JTable view = new JTable(threeEmps);
      JScrollPane scroller = new JScrollPane(view);
      this.add(scroller, BorderLayout.CENTER);
    }
}                                                       11
    Adapter Classes
   The WindowListener interface has seven methods
    that you must implement
   If you only need to respond to one window event,
    you can extend WindowAdaptor
       and override whatever methods you need to
    private class Terminator extends WindowAdapter {
      // This is a WindowAdapter, methods do nothing
      public void WindowClosing(WindowEvent e) {
        System.exit(0);
      }
      // the other 6 methods are in WindowAdaptor
      // and they are set to do nothing
    }
awt Events Actually
Passed to Listeners   Listener Interfaces

ActionEvent           ActionListener
AdjustmentEvent       AdjustmentListener
ComponentEvent        ComponentListener
ContainerEvent        ContainerListener
FocusEvent            FocusListener
ItemEvent             ItemListener
KeyEvent              KeyListener
MouseEvent            MouseListener
TextEvent             TextListener
WindowEvent           WindowListener
Listener interfaces
specific to Swing components
ActionListener
AdjustmentListener
ComponentListener
ContainerListener
                      There are some adapter
KeyListener
                      classes for interfaces that
MouseListener         have many methods
MouseMotionListener
TextListener                 but not all
FocusListener
ItemListener
WindowListener
The State Design Pattern



                           15
Sate

   Most objects have state that changes
   State can become a prominent aspect of its
    behavior
   An object that can be in one of several states, with
    different behavior in each state




                                                       16
Use State when . . .

   Complex if statements determine what to do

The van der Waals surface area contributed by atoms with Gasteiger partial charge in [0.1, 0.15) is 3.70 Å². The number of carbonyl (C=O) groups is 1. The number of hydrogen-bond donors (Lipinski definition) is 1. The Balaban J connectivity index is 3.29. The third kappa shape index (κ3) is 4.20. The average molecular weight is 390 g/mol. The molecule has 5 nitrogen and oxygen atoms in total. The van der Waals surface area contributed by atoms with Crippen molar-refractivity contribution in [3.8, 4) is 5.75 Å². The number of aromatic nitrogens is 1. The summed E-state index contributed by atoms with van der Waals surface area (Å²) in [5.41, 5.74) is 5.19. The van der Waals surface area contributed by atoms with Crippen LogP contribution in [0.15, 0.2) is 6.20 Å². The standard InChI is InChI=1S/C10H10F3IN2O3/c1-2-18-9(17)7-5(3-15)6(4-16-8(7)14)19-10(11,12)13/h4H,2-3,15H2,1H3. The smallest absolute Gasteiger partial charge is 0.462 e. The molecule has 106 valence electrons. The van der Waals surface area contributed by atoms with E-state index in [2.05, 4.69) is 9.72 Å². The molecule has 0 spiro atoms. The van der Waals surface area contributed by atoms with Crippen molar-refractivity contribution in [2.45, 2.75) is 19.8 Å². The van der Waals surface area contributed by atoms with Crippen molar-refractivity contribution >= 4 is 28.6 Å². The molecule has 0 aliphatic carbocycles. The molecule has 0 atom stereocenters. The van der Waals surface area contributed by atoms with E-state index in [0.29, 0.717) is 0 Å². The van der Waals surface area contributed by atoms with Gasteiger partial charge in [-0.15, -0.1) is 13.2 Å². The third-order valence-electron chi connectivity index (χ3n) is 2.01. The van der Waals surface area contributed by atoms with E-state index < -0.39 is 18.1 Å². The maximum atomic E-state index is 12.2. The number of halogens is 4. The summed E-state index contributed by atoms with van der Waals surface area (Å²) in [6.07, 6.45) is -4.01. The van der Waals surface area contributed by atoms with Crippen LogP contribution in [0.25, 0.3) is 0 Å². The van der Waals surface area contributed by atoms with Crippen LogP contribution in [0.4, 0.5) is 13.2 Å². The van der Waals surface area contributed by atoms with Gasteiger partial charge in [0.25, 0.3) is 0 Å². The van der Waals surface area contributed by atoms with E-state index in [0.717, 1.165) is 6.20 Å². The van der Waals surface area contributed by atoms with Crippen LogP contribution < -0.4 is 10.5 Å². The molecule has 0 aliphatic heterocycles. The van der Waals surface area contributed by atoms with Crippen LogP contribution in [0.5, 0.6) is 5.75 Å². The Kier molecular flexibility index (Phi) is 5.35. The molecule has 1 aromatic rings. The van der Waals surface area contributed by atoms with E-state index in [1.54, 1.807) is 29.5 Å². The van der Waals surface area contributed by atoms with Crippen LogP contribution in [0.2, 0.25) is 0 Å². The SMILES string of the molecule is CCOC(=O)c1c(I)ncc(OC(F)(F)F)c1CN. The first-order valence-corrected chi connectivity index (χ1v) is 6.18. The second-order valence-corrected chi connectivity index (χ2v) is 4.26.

if (thisSprite == running)
          doRunAnimation();
    else if (thisSpite == shooting)
         doShootingAnimination();
    else if (thisSpite == noLongerAlive)
         doRollOverAnimation();
         ...
   An object can be in one of several states, with
    different behavior in each state



                                                      17
State Design Pattern

   State is one of the Behavioral patterns
       It is similar to Strategy
   Allows an object to alter its behavior when its
    internal state changes
       The object will appear to change its class




                                                      18
General Form
from Wikipedia, copied from Gof4




 “Context” class: Represents the interface to the outside world.
 “State” abstract class: Base class which defines the different states of
         the “state machine”
 “Derived” classes from the State class: Defines the true nature of the
 state that the state machine can be in                           19
Example from Atri Jaterjee
  MyMood                          MoodState
state variable
                                 doSomething()




                     mad             angry           happy
    Client
doSomething()



                 doSomething()   doSomething()   doSomething()
                                                          20
Another Example
from Steve Metsker's Design Patterns Java Workbook,
Addison Wesley

   Consider the state of a carousal door in a factory
       large smart rack that accepts material through a
        doorway and stores material according to a bar code
       there is a single button to operate this door
            if closed, door begins opening
            if opening, another click begins closing
            once open, 2 seconds later (timeout), the door begins closing
                 can be prevented by clicking after open state and before

                  timeout begins
   These state changes can be represented by a state
    machine (next slide)
                                                                             21
A UML State Machine




                      22
Things to do
   Define a “context” class to present a single interface
   Define a State abstract base class.
   Represent different “states” of the state machine as derived
    classes of the State base class
   Define state-specific behavior in the appropriate State
    derived classes (see code demo that changes state, from
    Opening to Closing or Closing to Opening for example)
   Maintain a reference to the current “state” in the
    “context” class
   To change the state of the state machine, change the
    current “state” reference
                                                              23
Code reverse engineered (demo)




                                 24
Another Example
A game




                  25
UML diagram of state




                       26
Play a game

   See EEClone for ideas about animations and
    using Strategy




                                                 27